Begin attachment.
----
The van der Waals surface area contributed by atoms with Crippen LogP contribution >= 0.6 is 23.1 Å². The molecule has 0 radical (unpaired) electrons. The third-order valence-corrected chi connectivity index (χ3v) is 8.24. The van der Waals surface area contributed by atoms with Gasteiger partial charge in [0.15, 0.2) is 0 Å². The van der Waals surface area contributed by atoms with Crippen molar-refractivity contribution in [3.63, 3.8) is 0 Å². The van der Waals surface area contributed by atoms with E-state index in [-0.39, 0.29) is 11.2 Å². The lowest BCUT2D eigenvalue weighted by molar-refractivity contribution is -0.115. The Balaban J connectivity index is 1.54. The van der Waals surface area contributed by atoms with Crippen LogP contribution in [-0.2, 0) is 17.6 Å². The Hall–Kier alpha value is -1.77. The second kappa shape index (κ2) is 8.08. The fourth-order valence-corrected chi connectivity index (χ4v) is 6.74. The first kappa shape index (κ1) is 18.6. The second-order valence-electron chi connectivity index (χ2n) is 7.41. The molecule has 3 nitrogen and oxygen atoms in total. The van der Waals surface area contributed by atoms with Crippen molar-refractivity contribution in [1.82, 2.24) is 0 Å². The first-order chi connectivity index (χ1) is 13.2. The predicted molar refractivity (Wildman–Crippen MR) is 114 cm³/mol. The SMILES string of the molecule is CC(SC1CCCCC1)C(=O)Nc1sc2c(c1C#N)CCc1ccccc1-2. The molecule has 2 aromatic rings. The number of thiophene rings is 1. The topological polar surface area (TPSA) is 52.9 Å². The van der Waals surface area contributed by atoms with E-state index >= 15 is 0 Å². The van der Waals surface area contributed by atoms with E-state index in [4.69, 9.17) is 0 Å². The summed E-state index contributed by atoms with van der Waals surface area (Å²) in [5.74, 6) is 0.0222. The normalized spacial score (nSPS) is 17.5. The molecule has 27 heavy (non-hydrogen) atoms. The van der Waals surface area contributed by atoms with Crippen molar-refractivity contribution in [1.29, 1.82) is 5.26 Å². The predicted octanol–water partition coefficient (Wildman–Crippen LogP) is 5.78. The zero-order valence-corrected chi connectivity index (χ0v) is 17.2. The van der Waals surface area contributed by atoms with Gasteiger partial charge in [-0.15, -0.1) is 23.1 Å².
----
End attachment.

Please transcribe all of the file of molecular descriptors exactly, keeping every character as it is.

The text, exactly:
The van der Waals surface area contributed by atoms with Crippen LogP contribution >= 0.6 is 23.1 Å². The molecule has 0 radical (unpaired) electrons. The third-order valence-corrected chi connectivity index (χ3v) is 8.24. The van der Waals surface area contributed by atoms with Gasteiger partial charge in [0.15, 0.2) is 0 Å². The van der Waals surface area contributed by atoms with Crippen molar-refractivity contribution in [3.63, 3.8) is 0 Å². The van der Waals surface area contributed by atoms with E-state index in [-0.39, 0.29) is 11.2 Å². The lowest BCUT2D eigenvalue weighted by molar-refractivity contribution is -0.115. The Balaban J connectivity index is 1.54. The van der Waals surface area contributed by atoms with Crippen LogP contribution in [-0.2, 0) is 17.6 Å². The Hall–Kier alpha value is -1.77. The second kappa shape index (κ2) is 8.08. The fourth-order valence-corrected chi connectivity index (χ4v) is 6.74. The first kappa shape index (κ1) is 18.6. The second-order valence-electron chi connectivity index (χ2n) is 7.41. The molecule has 3 nitrogen and oxygen atoms in total. The van der Waals surface area contributed by atoms with Crippen molar-refractivity contribution in [1.82, 2.24) is 0 Å². The first-order chi connectivity index (χ1) is 13.2. The predicted molar refractivity (Wildman–Crippen MR) is 114 cm³/mol. The SMILES string of the molecule is CC(SC1CCCCC1)C(=O)Nc1sc2c(c1C#N)CCc1ccccc1-2. The molecule has 2 aromatic rings. The number of thiophene rings is 1. The topological polar surface area (TPSA) is 52.9 Å². The van der Waals surface area contributed by atoms with E-state index >= 15 is 0 Å². The van der Waals surface area contributed by atoms with E-state index in [4.69, 9.17) is 0 Å². The summed E-state index contributed by atoms with van der Waals surface area (Å²) in [5.74, 6) is 0.0222. The normalized spacial score (nSPS) is 17.5. The molecule has 27 heavy (non-hydrogen) atoms. The van der Waals surface area contributed by atoms with Crippen molar-refractivity contribution in [1.29, 1.82) is 5.26 Å². The predicted octanol–water partition coefficient (Wildman–Crippen LogP) is 5.78. The zero-order valence-corrected chi connectivity index (χ0v) is 17.2. The van der Waals surface area contributed by atoms with Gasteiger partial charge in [-0.15, -0.1) is 23.1 Å².